An article published in Science magazine finds deep flaws in the US Environmental Protection Agency (EPA)’s benefit-cost analysis in support of a proposed rule related to the regulation of hazardous air pollution from coal-burning power plants. The analysis forms part of the foundation for a regulatory proposal to roll back the legal underpinnings of its Mercury and Air Toxics Standards (MATS), which power plants have been complying with since 2016, leaving the standards vulnerable to legal challenges.
Researchers from Harvard, Yale, Claremont McKenna College, UC Berkeley, Georgetown, and Resources for the Future (RFF), claim that EPA “ignores scientific evidence, economic best practice, and its own guidance” in the new analysis. The authors assert that EPA “can and should do better.”
“The EPA’s new analysis of the cost and benefits of the MATS rule is clearly insufficient. It fails to account for advances in our understanding of the negative health impacts of mercury and changes in electricity generation since 2011, which have led to much lower compliance costs than were originally projected,” says RFF Senior Fellow Karen Palmer, a coauthor on the paper. “And, it dismisses an entire category of benefits.”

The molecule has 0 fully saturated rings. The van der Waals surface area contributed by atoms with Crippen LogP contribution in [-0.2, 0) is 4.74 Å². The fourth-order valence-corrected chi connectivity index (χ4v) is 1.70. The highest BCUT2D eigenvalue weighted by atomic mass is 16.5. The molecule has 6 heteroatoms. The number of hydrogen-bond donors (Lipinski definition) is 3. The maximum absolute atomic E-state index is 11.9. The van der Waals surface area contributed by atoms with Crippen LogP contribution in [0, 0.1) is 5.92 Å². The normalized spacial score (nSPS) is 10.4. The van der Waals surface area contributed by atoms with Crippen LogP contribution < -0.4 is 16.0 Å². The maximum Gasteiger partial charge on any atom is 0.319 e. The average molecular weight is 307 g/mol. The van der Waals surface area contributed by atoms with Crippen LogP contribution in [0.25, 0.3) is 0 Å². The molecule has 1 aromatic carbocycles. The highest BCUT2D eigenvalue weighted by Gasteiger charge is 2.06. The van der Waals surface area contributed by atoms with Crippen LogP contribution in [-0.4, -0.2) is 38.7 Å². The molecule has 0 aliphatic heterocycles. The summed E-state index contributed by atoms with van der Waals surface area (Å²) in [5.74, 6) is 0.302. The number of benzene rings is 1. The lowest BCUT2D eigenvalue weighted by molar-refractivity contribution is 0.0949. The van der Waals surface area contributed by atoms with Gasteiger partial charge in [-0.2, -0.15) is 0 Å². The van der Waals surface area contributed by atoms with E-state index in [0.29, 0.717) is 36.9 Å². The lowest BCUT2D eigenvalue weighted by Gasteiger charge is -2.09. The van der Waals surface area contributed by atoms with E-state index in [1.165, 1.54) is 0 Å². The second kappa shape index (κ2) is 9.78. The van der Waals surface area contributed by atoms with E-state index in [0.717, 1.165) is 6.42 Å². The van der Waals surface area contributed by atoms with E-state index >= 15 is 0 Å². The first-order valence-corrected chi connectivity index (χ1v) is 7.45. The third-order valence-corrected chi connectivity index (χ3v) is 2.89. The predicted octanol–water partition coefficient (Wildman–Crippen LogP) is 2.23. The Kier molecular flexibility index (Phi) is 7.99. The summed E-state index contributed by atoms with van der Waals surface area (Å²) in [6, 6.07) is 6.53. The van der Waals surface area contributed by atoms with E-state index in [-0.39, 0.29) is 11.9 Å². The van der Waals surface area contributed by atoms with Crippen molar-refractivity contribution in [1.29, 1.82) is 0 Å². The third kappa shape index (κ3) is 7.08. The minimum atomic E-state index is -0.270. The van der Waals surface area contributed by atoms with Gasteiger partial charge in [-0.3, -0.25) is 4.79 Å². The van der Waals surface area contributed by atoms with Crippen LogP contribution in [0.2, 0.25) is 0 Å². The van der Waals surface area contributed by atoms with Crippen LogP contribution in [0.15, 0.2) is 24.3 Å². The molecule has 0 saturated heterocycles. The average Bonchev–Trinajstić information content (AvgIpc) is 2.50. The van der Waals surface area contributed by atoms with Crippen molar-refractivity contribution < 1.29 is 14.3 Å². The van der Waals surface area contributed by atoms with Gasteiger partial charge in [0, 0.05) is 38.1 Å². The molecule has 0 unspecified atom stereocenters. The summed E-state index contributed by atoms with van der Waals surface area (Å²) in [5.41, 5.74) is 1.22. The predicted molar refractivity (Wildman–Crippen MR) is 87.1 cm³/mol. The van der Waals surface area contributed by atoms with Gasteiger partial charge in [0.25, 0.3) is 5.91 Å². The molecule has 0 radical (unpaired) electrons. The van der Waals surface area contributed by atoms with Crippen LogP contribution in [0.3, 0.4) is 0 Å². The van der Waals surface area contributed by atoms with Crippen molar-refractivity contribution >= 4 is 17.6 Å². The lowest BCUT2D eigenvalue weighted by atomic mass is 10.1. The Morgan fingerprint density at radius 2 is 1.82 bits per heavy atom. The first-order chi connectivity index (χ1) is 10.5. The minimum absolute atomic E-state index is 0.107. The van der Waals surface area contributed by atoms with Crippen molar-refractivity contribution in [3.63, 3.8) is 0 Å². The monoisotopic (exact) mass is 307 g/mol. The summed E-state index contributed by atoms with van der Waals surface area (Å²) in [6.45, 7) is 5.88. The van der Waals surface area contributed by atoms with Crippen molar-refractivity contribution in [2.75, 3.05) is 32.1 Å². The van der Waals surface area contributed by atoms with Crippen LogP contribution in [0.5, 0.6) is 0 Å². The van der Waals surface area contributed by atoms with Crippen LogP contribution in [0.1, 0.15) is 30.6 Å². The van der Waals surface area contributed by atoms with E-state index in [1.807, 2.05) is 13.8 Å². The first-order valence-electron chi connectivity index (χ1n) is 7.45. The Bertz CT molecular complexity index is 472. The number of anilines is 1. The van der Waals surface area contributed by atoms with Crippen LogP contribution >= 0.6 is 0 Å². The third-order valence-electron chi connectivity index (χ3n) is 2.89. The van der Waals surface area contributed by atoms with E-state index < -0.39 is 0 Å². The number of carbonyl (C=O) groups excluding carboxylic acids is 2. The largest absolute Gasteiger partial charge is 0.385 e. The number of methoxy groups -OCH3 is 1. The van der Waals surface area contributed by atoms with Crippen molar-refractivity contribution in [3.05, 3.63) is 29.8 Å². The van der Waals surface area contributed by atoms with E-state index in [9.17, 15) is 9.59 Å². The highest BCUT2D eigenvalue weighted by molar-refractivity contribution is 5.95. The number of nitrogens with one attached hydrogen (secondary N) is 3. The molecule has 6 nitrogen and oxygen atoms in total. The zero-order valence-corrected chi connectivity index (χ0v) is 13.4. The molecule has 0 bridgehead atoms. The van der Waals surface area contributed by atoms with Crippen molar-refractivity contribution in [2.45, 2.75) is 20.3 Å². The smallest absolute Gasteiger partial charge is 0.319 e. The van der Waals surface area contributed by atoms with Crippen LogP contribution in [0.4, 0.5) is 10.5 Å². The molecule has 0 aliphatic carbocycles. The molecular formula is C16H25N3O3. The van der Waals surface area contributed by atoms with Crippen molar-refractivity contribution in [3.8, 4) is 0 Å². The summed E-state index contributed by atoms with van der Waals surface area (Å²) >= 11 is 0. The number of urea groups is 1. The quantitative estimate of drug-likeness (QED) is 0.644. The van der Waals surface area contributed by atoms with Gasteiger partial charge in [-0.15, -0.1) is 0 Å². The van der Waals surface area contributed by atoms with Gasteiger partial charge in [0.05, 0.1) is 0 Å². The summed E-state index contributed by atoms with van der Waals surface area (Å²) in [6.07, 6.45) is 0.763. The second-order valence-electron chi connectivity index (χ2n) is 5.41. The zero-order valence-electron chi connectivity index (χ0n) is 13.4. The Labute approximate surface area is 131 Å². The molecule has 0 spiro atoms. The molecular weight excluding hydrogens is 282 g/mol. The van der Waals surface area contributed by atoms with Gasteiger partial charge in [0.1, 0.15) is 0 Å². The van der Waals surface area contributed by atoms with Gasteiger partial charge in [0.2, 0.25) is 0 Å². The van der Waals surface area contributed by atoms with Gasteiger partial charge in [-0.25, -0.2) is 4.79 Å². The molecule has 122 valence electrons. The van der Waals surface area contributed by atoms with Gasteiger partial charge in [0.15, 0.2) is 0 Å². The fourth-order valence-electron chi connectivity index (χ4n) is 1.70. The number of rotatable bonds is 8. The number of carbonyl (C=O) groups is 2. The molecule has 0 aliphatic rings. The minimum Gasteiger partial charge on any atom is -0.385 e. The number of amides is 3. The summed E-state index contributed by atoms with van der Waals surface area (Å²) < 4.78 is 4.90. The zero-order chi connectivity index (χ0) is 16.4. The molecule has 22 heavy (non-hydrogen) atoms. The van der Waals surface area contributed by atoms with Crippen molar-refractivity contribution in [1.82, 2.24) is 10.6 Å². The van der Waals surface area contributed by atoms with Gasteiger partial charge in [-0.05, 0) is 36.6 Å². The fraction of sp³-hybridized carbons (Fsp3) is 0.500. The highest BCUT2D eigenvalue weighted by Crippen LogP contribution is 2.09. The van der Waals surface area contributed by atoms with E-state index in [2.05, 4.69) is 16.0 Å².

The authors highlight the following flaws in EPA’s analysis:
- It disregards economically significant but indirect public health benefits, or “co-benefits,” in a manner inconsistent with economic fundamentals. The expected benefits of reducing particulate matter pollution of $33-90 billion per year easily exceed the expected costs of $9.6 billion under EPA’s original 2011 analysis of the MATS rule.
- It fails to account for recent science that identifies important sources of direct health benefits from reducing mercury emissions, such as fewer heart attacks.
- It ignores transformative changes in the structure and operations of the electricity sector over the last decade. Shifts from coal to natural gas and renewable sources, including wind and solar power, for electricity generation have decreased the number of power plants that must install pollution control equipment. The investment in pollution control has been about half of what was projected in 2011.
“If finalized, the new rule will undermine continued implementation of MATS and set a concerning precedent for use of similarly inappropriate analyses in the evaluation of other regulations,” the authors state.